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November 15, 2019

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Moving Beyond 2018 MIPS Successes and Challenges

 

With Q2 well under way, we’re taking stock of 2018 successes and challenges here at SA Ignite. As my colleague Leslie Athmer mentioned in her recent blog post, we submitted MIPS data for nearly 10,000 clinicians, earning an average score of 94% in the three categories submitted for their 2018 performance.

 

Outstanding results like these don’t happen by accident. Our customers took what they learned from 2017, continued their proven processes, and tried some new tactics for 2018. Some were more successful than others… here’s a quick summary of both sides.

 

Tactics for Success – Building on meaningful measures, together

 

  1. Driving organization-wide buy-in on the most meaningful measures. By setting up regular collaboration between departments – physicians, quality, IT, operations, finance, managed care – the organization will take all viewpoints into consideration and set shared expectations. Our most successful customers have established steering committees to ensure that their MIPS measures and organizational priorities are aligned.

  2. Connecting MIPS measures to high-priority initiatives. One organization has selected mental health measures to address troubling trends in their community; the organization-wide focus on screening and prevention has fostered increased clinician engagement, which is driving improvements in early intervention and treatment.

  3. Establish baseline performance levels, and achievable targets for improvement. On our recent ABCs of the QPP webinar, we asked participants to identify three ways that they tried to improve MIPS management in 2018. Out of 300+ responses to the poll, more than half answered that they set goals for specific measures in 2018. We’ve noticed a similar trend with our own customers – now that we’re in Year 3 for MIPS, organizations have solid information about their past results and are using our tools to set goals and custom scorecards to track and share progress throughout the year.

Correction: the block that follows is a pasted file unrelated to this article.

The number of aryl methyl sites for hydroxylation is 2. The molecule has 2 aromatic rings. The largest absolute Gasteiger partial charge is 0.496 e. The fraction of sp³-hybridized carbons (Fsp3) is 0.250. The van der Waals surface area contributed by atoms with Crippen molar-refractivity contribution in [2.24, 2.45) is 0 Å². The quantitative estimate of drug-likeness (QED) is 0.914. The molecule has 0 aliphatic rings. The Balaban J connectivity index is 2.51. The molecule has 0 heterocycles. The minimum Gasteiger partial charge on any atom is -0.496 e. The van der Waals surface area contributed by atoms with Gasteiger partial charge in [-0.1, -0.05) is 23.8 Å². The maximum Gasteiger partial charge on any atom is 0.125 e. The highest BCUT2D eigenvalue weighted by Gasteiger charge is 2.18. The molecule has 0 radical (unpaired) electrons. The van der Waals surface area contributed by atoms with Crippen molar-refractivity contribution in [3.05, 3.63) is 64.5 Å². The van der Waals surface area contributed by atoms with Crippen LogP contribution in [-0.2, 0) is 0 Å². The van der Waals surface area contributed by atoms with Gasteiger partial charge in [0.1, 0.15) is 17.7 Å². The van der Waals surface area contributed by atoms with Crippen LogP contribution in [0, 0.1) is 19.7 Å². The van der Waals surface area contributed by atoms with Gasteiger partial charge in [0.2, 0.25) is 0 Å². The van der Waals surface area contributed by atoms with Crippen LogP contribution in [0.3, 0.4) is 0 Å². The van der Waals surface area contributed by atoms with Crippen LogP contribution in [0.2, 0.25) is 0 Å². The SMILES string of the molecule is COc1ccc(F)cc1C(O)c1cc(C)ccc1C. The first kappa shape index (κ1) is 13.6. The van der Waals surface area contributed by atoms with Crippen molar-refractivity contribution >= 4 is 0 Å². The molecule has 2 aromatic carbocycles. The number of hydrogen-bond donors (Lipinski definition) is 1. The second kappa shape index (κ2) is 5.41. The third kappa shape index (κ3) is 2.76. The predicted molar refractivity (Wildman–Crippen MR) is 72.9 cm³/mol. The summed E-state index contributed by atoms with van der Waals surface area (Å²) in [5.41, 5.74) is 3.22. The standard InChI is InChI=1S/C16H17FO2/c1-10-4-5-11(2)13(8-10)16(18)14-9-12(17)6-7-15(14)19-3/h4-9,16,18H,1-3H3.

4. Staying mindful of public reporting and its reputational impact. As CMS prepares to release 2017 MIPS measures and scores on the Physician Compare website this spring, organizations want to put their best foot forward by reporting meaningful measures as well as high-scoring ones. We’ll share our analysis on Physician Compare as soon as it is released.

 

Challenges – Overcoming the “good enough” mindset

 

  1. Educating and engaging clinicians who want to maintain their current level of performance. For the first two years of MIPS, performance thresholds were low and relatively easy to achieve for many organizations. Throughout 2018, we talked about the ways that MIPS is designed to become significantly more competitive over the next few years – truly, ALL clinicians need to step up their performance to ensure that organization-wide scores keep up with the increasingly tougher benchmarks. As an example, my previous blog post about the 2019 PI Category to digs into some of the major changes.

  2. Building awareness of MIPS as more than a compliance program. Organizations with few resources assigned to MIPS in 2017 and 2018 are now wishing that they’d positioned MIPS differently from the start – by treating it as a “gotta check the box” program in these early years, they’ve inadvertently minimized the potential impact of MIPS in their organizations. We’ve seen that when program managers begin to collaborate with other stakeholders more effectively, it’s easier to use MIPS as a stepping-stone into other value-based care programs. Achieving higher MIPS scores and incentive payments is a good place to start; using the insights from MIPS to improve other programs is a logical next step!

 

This article was originally published on SA Ignite.

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